Senior executives are thought to provide the organization’s ethical ‘tone at the top’. We conducted an inductive interview-based study aimed at defining the perceived content domain of executive ethical leadership. We interviewed two types of key informants – corporate ethics officers and senior executives – about executive ethical leadership and then a contrasting category we labeled ‘ethically neutral’ leadership. Systematic analysis of the data identified multiple dimensions of ethical and ethically neutral leadership. The findings suggest that ethical leadership is more than traits such as integrity and more than values-based inspirational leadership. It includes an overlooked transactional component that involves using communication and the reward system to guide ethical behavior. Similarities and differences between ethics officers’ and senior executives’ perceptions also led to insights about the importance of vantage point and social salience in perceptions of executive ethical leadership. In order to be perceived as an ethical leader by those outside the executive suite, the executive must engage in socially salient behaviors that make the executive stand out as an ethical figure against an ethically neutral ground.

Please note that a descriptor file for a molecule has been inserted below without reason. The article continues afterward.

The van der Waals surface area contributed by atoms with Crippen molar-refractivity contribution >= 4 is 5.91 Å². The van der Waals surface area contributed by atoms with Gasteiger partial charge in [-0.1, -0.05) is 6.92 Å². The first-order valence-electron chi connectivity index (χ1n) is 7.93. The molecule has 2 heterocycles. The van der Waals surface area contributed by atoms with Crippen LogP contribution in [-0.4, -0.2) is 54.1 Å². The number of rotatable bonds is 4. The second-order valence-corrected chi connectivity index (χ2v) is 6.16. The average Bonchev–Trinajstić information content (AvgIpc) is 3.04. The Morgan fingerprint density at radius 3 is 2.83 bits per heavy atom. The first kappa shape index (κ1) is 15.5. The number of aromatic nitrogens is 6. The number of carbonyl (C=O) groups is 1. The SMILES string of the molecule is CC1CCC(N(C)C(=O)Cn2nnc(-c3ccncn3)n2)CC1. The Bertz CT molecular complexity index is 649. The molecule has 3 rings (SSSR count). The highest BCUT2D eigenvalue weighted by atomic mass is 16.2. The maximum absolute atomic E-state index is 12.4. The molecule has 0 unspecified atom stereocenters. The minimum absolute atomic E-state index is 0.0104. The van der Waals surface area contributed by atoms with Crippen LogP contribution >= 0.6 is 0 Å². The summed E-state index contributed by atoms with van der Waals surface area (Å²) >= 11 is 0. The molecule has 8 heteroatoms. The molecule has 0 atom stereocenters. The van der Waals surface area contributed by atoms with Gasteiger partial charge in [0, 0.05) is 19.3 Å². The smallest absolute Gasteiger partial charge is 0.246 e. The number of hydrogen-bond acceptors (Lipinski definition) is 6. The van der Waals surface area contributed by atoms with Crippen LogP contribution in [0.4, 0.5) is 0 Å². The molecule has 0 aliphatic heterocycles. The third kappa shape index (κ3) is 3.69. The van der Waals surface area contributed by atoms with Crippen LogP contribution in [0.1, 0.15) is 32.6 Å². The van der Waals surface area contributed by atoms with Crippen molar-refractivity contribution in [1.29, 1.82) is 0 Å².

Treviño, L. K., Brown, M., & Hartman, L. P. (2003). A qualitative investigation of perceived executive ethical leadership: Perceptions from inside and outside the executive suite. Human relations, 56(1), 5-37.